By Steve Hawkins on 01 Apr 2019
The new One Education jazz group known as Integrate may only be one year old, but they have already developed an impressive musical CV. The students range from age 15 – 18 and between them have accomplished various music qualifications, musical grades and three have been accepted to prestigious music colleges, including the Royal Northern College of Music, Royal Academy London and Leeds College of Music. They have also performed at prestigious venues such as The Southbank Centre in London.
Improvisation can be an intimidating thing to try out with no experience. Musical Director, Steve Hawkins, admits that most students that have attended the group have always taken some gentle persuasion, but after some workshops that focus on basic rhythmic and harmonic devices, the students have felt a lot more at home in the world of jazz. The ethos approach that Integrate uses is that students need to be shown how to discover jazz for themselves rather than being shown prescriptive methods and approaches that may seem very abstract.
Starting out by learning some more traditional charts that ranged from Ellington through to Coltrane repertoire, Integrate have more recently been focused on the sound of the South London Jazz Scene and have been inspired in terms of how these young ferocious Jazz musicians are able to blend jazz, world music, urban music and various music technologies yet still manage to sound like jazz musicans with feet simultaneously placed firmly in the past, present and future.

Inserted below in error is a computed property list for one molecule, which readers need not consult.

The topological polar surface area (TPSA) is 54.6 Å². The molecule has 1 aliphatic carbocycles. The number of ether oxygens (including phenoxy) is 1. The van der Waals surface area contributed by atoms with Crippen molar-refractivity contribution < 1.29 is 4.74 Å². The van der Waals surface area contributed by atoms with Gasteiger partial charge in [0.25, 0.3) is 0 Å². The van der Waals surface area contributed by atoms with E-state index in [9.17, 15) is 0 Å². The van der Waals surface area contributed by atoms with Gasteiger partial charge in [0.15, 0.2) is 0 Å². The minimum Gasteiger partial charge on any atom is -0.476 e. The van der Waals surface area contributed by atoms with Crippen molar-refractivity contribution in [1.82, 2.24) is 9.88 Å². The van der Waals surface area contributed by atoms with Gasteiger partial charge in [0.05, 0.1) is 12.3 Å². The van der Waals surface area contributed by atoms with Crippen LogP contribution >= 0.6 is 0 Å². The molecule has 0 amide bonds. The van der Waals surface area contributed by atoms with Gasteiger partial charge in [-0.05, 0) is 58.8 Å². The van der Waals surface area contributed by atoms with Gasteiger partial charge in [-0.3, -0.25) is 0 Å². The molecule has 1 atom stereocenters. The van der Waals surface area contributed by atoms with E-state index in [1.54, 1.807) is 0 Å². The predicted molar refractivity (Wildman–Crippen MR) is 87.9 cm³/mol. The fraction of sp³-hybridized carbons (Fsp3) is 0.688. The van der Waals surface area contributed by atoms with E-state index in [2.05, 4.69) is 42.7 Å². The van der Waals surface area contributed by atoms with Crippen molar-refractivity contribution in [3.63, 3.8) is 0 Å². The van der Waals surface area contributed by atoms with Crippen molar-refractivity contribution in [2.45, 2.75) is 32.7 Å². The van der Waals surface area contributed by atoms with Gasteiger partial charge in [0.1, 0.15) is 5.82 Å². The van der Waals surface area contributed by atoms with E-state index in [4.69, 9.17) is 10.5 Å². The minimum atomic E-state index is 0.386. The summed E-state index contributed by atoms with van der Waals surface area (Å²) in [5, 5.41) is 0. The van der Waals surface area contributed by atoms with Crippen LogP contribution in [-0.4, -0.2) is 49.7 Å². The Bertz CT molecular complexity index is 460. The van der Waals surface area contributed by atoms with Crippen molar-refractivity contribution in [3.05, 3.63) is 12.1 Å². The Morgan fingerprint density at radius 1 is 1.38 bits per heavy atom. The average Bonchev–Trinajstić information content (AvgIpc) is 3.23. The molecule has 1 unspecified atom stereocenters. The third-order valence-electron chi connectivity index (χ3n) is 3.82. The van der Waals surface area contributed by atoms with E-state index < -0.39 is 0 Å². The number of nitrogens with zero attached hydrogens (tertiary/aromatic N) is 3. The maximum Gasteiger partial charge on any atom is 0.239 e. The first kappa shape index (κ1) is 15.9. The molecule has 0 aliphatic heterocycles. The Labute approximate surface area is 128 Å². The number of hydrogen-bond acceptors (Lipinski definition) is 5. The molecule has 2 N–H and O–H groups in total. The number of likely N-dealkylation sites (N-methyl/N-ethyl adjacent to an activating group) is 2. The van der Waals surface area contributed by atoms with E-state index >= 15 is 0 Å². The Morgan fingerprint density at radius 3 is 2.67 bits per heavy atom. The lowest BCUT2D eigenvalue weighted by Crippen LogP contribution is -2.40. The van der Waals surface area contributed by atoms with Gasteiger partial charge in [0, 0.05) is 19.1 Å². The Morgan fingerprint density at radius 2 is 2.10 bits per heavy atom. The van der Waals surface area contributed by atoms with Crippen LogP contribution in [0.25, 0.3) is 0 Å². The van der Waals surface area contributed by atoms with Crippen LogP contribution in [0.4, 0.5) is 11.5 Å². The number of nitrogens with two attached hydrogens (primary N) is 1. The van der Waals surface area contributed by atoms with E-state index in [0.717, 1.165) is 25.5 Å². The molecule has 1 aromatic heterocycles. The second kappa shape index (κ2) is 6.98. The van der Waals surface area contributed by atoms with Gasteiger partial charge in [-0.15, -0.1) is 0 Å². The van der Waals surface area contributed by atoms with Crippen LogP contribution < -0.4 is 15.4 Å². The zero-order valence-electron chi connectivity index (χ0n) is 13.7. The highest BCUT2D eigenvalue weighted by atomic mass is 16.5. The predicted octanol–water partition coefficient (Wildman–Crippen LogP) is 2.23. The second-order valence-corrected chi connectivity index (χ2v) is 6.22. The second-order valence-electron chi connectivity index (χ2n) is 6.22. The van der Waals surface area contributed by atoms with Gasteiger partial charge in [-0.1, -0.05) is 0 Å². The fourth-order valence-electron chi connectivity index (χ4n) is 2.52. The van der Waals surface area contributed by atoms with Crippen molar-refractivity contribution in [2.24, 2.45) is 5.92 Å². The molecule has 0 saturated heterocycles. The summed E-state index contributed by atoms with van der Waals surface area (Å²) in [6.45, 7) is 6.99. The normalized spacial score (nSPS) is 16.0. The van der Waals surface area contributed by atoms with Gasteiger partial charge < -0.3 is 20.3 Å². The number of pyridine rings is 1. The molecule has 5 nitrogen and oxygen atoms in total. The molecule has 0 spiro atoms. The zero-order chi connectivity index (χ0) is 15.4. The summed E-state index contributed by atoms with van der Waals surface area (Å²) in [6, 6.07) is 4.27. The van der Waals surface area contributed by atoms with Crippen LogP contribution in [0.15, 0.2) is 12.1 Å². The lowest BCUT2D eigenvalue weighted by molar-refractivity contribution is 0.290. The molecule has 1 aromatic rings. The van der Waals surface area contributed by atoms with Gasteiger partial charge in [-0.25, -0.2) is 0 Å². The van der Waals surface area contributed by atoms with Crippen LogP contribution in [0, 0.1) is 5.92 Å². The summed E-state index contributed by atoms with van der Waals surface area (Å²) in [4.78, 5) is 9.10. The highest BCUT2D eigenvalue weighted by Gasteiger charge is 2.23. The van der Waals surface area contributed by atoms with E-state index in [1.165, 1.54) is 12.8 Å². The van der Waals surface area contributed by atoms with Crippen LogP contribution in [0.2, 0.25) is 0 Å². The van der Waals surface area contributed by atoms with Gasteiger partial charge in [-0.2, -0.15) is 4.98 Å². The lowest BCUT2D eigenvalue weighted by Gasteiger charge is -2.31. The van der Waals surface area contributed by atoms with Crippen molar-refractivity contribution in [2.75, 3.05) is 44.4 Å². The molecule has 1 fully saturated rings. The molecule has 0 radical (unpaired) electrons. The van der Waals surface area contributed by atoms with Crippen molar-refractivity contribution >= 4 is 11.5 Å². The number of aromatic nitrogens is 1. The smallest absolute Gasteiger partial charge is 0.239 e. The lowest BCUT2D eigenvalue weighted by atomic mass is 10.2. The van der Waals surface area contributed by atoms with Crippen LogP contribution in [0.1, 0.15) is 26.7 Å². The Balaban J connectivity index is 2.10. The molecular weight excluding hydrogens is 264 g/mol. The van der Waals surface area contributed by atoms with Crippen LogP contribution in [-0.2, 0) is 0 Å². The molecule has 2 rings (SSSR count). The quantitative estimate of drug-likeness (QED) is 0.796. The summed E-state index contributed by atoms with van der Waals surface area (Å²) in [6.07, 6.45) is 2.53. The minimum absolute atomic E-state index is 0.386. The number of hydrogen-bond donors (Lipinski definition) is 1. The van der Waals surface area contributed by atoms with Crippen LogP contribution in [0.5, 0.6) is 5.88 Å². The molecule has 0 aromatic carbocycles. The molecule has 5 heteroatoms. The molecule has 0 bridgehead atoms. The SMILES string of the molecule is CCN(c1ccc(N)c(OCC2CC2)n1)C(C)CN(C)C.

Taking encouragement from their early experiences and achievements such as working with Tomorrows Warriors in the Jazz Ticket Project and at Southbank Centre several members of Integrate are keen to take their jazz playing and subsequent music careers to the next level.
Integrate ensemble has been running for just over a year and it is clear to see that this is a jazz group with a difference. Focusing on collective improvisation and pushing the envelope of jazz and what it represents is what has inspired these young musicians to persevere and develop their skills - attending week in week out. With new musicians gradually taking notice of what the group is doing the future looks very promising for Manchester’s contemporary jazz scene.
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